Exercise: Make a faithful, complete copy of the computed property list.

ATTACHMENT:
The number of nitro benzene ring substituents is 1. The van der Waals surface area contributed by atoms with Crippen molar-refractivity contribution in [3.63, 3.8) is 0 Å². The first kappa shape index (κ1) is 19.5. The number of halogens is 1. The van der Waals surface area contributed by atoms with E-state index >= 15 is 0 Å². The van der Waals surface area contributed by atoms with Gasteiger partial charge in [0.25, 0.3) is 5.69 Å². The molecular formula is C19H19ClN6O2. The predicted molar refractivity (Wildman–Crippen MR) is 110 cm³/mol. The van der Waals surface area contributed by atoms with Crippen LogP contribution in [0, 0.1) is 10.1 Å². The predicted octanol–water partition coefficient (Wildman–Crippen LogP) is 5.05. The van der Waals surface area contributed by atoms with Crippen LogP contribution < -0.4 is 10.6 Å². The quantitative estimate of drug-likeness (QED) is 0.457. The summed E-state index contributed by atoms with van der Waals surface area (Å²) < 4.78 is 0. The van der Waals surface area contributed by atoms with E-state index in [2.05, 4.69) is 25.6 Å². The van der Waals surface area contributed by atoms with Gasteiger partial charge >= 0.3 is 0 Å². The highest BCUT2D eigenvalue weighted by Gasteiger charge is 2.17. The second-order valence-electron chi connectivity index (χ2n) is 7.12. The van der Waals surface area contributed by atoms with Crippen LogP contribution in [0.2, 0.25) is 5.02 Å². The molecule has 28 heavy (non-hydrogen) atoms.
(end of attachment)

The number of nitro benzene ring substituents is 1. The van der Waals surface area contributed by atoms with Crippen molar-refractivity contribution in [3.63, 3.8) is 0 Å². The first kappa shape index (κ1) is 19.5. The number of halogens is 1. The van der Waals surface area contributed by atoms with E-state index >= 15 is 0 Å². The van der Waals surface area contributed by atoms with Gasteiger partial charge in [0.25, 0.3) is 5.69 Å². The molecular formula is C19H19ClN6O2. The predicted molar refractivity (Wildman–Crippen MR) is 110 cm³/mol. The van der Waals surface area contributed by atoms with Crippen LogP contribution in [0, 0.1) is 10.1 Å². The predicted octanol–water partition coefficient (Wildman–Crippen LogP) is 5.05. The van der Waals surface area contributed by atoms with Crippen LogP contribution < -0.4 is 10.6 Å². The quantitative estimate of drug-likeness (QED) is 0.457. The summed E-state index contributed by atoms with van der Waals surface area (Å²) < 4.78 is 0. The van der Waals surface area contributed by atoms with E-state index in [2.05, 4.69) is 25.6 Å². The van der Waals surface area contributed by atoms with Gasteiger partial charge >= 0.3 is 0 Å². The highest BCUT2D eigenvalue weighted by Gasteiger charge is 2.17. The second-order valence-electron chi connectivity index (χ2n) is 7.12. The van der Waals surface area contributed by atoms with Crippen LogP contribution in [0.2, 0.25) is 5.02 Å². The molecule has 28 heavy (non-hydrogen) atoms.